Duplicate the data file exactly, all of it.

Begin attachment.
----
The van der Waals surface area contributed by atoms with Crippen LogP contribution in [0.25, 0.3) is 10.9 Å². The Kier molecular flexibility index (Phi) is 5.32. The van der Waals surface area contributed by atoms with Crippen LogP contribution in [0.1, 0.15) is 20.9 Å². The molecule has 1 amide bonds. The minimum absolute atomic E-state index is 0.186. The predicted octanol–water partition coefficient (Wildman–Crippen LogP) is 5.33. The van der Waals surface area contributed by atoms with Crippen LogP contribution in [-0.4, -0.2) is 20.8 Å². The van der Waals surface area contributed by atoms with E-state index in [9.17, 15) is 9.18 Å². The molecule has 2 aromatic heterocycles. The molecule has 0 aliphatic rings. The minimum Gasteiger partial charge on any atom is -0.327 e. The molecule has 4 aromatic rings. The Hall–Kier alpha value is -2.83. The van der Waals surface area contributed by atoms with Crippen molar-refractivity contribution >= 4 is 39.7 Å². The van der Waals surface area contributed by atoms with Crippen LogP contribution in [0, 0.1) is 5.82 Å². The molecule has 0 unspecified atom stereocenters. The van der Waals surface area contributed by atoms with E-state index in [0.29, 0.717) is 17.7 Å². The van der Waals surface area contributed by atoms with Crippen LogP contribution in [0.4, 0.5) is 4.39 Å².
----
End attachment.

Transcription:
The van der Waals surface area contributed by atoms with Crippen LogP contribution in [0.25, 0.3) is 10.9 Å². The Kier molecular flexibility index (Phi) is 5.32. The van der Waals surface area contributed by atoms with Crippen LogP contribution in [0.1, 0.15) is 20.9 Å². The molecule has 1 amide bonds. The minimum absolute atomic E-state index is 0.186. The predicted octanol–water partition coefficient (Wildman–Crippen LogP) is 5.33. The van der Waals surface area contributed by atoms with Crippen LogP contribution in [-0.4, -0.2) is 20.8 Å². The van der Waals surface area contributed by atoms with E-state index in [9.17, 15) is 9.18 Å². The molecule has 2 aromatic heterocycles. The molecule has 0 aliphatic rings. The minimum Gasteiger partial charge on any atom is -0.327 e. The molecule has 4 aromatic rings. The Hall–Kier alpha value is -2.83. The van der Waals surface area contributed by atoms with Crippen molar-refractivity contribution >= 4 is 39.7 Å². The van der Waals surface area contributed by atoms with Crippen LogP contribution in [0, 0.1) is 5.82 Å². The molecule has 0 unspecified atom stereocenters. The van der Waals surface area contributed by atoms with E-state index in [0.29, 0.717) is 17.7 Å². The van der Waals surface area contributed by atoms with Crippen LogP contribution in [0.4, 0.5) is 4.39 Å².